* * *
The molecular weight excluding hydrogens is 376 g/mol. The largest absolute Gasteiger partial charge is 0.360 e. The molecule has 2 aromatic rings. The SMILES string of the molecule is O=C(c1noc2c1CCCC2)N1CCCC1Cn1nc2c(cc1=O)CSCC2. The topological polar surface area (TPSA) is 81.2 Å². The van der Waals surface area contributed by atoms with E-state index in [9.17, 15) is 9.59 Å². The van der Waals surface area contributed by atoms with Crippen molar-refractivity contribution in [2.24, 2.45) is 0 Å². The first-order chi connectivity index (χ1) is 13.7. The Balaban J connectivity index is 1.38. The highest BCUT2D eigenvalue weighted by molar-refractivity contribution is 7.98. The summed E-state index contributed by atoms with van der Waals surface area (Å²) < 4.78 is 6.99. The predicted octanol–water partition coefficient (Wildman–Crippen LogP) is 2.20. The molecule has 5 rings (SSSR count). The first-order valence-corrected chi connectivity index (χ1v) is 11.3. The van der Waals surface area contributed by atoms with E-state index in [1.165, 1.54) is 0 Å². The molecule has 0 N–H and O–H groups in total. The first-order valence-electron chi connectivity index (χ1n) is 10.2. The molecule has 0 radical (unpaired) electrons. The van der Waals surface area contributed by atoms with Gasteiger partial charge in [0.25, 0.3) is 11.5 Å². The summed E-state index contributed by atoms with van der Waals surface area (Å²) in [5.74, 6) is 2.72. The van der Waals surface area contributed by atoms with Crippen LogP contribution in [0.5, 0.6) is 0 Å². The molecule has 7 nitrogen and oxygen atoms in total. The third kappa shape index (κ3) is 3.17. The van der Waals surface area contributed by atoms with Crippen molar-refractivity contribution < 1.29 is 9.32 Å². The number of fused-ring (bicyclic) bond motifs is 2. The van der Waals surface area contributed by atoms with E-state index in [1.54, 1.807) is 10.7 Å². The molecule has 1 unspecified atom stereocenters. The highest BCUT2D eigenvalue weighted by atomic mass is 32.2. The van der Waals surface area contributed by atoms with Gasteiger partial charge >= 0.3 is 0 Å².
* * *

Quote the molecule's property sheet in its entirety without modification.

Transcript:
The molecular weight excluding hydrogens is 376 g/mol. The largest absolute Gasteiger partial charge is 0.360 e. The molecule has 2 aromatic rings. The SMILES string of the molecule is O=C(c1noc2c1CCCC2)N1CCCC1Cn1nc2c(cc1=O)CSCC2. The topological polar surface area (TPSA) is 81.2 Å². The van der Waals surface area contributed by atoms with E-state index in [9.17, 15) is 9.59 Å². The van der Waals surface area contributed by atoms with Crippen molar-refractivity contribution in [2.24, 2.45) is 0 Å². The first-order chi connectivity index (χ1) is 13.7. The Balaban J connectivity index is 1.38. The highest BCUT2D eigenvalue weighted by molar-refractivity contribution is 7.98. The summed E-state index contributed by atoms with van der Waals surface area (Å²) < 4.78 is 6.99. The predicted octanol–water partition coefficient (Wildman–Crippen LogP) is 2.20. The molecule has 5 rings (SSSR count). The first-order valence-corrected chi connectivity index (χ1v) is 11.3. The van der Waals surface area contributed by atoms with E-state index in [1.165, 1.54) is 0 Å². The molecule has 0 N–H and O–H groups in total. The first-order valence-electron chi connectivity index (χ1n) is 10.2. The molecule has 0 radical (unpaired) electrons. The van der Waals surface area contributed by atoms with Gasteiger partial charge in [0.25, 0.3) is 11.5 Å². The summed E-state index contributed by atoms with van der Waals surface area (Å²) in [5.74, 6) is 2.72. The van der Waals surface area contributed by atoms with Crippen LogP contribution in [0.5, 0.6) is 0 Å². The molecule has 7 nitrogen and oxygen atoms in total. The third kappa shape index (κ3) is 3.17. The van der Waals surface area contributed by atoms with Crippen molar-refractivity contribution < 1.29 is 9.32 Å². The number of fused-ring (bicyclic) bond motifs is 2. The van der Waals surface area contributed by atoms with E-state index in [1.54, 1.807) is 10.7 Å². The molecule has 1 unspecified atom stereocenters. The highest BCUT2D eigenvalue weighted by atomic mass is 32.2. The van der Waals surface area contributed by atoms with Gasteiger partial charge >= 0.3 is 0 Å².